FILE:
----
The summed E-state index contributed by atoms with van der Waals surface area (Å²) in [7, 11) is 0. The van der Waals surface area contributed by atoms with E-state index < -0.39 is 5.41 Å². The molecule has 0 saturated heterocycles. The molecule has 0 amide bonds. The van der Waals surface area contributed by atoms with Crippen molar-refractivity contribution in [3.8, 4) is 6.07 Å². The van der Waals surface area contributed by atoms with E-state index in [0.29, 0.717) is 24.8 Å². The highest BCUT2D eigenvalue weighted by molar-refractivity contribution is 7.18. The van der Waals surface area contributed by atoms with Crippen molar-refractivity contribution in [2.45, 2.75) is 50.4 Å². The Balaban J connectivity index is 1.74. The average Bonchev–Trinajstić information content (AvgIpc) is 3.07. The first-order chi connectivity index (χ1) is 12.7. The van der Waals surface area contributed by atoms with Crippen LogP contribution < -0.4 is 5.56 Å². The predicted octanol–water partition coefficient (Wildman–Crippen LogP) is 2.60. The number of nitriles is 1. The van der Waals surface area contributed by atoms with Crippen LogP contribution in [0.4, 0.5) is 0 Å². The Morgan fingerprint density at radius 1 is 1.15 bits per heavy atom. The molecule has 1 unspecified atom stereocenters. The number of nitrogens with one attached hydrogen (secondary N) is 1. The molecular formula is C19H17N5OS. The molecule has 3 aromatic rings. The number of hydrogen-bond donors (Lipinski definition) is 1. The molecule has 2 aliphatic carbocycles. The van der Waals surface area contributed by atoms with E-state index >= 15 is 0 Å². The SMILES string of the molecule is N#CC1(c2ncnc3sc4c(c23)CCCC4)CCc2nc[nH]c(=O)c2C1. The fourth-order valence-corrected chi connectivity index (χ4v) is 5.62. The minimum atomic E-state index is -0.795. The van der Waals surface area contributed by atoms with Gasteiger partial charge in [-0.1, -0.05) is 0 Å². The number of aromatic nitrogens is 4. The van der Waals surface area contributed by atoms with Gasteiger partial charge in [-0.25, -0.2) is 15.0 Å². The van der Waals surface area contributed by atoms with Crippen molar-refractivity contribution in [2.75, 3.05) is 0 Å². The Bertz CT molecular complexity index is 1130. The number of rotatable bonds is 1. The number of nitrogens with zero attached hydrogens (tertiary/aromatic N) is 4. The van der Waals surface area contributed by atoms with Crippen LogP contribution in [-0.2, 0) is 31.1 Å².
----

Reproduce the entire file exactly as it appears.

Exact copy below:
The summed E-state index contributed by atoms with van der Waals surface area (Å²) in [7, 11) is 0. The van der Waals surface area contributed by atoms with E-state index < -0.39 is 5.41 Å². The molecule has 0 saturated heterocycles. The molecule has 0 amide bonds. The van der Waals surface area contributed by atoms with Crippen molar-refractivity contribution in [3.8, 4) is 6.07 Å². The van der Waals surface area contributed by atoms with E-state index in [0.29, 0.717) is 24.8 Å². The highest BCUT2D eigenvalue weighted by molar-refractivity contribution is 7.18. The van der Waals surface area contributed by atoms with Crippen molar-refractivity contribution in [2.45, 2.75) is 50.4 Å². The Balaban J connectivity index is 1.74. The average Bonchev–Trinajstić information content (AvgIpc) is 3.07. The first-order chi connectivity index (χ1) is 12.7. The van der Waals surface area contributed by atoms with Crippen LogP contribution < -0.4 is 5.56 Å². The predicted octanol–water partition coefficient (Wildman–Crippen LogP) is 2.60. The number of nitriles is 1. The van der Waals surface area contributed by atoms with Crippen LogP contribution in [0.4, 0.5) is 0 Å². The Morgan fingerprint density at radius 1 is 1.15 bits per heavy atom. The molecule has 1 unspecified atom stereocenters. The number of nitrogens with one attached hydrogen (secondary N) is 1. The molecular formula is C19H17N5OS. The molecule has 3 aromatic rings. The number of hydrogen-bond donors (Lipinski definition) is 1. The molecule has 2 aliphatic carbocycles. The van der Waals surface area contributed by atoms with E-state index >= 15 is 0 Å². The SMILES string of the molecule is N#CC1(c2ncnc3sc4c(c23)CCCC4)CCc2nc[nH]c(=O)c2C1. The fourth-order valence-corrected chi connectivity index (χ4v) is 5.62. The minimum atomic E-state index is -0.795. The van der Waals surface area contributed by atoms with Gasteiger partial charge in [-0.1, -0.05) is 0 Å². The number of aromatic nitrogens is 4. The van der Waals surface area contributed by atoms with Gasteiger partial charge in [-0.25, -0.2) is 15.0 Å². The van der Waals surface area contributed by atoms with Crippen molar-refractivity contribution in [2.75, 3.05) is 0 Å². The Bertz CT molecular complexity index is 1130. The number of rotatable bonds is 1. The number of nitrogens with zero attached hydrogens (tertiary/aromatic N) is 4. The van der Waals surface area contributed by atoms with Crippen LogP contribution in [-0.2, 0) is 31.1 Å².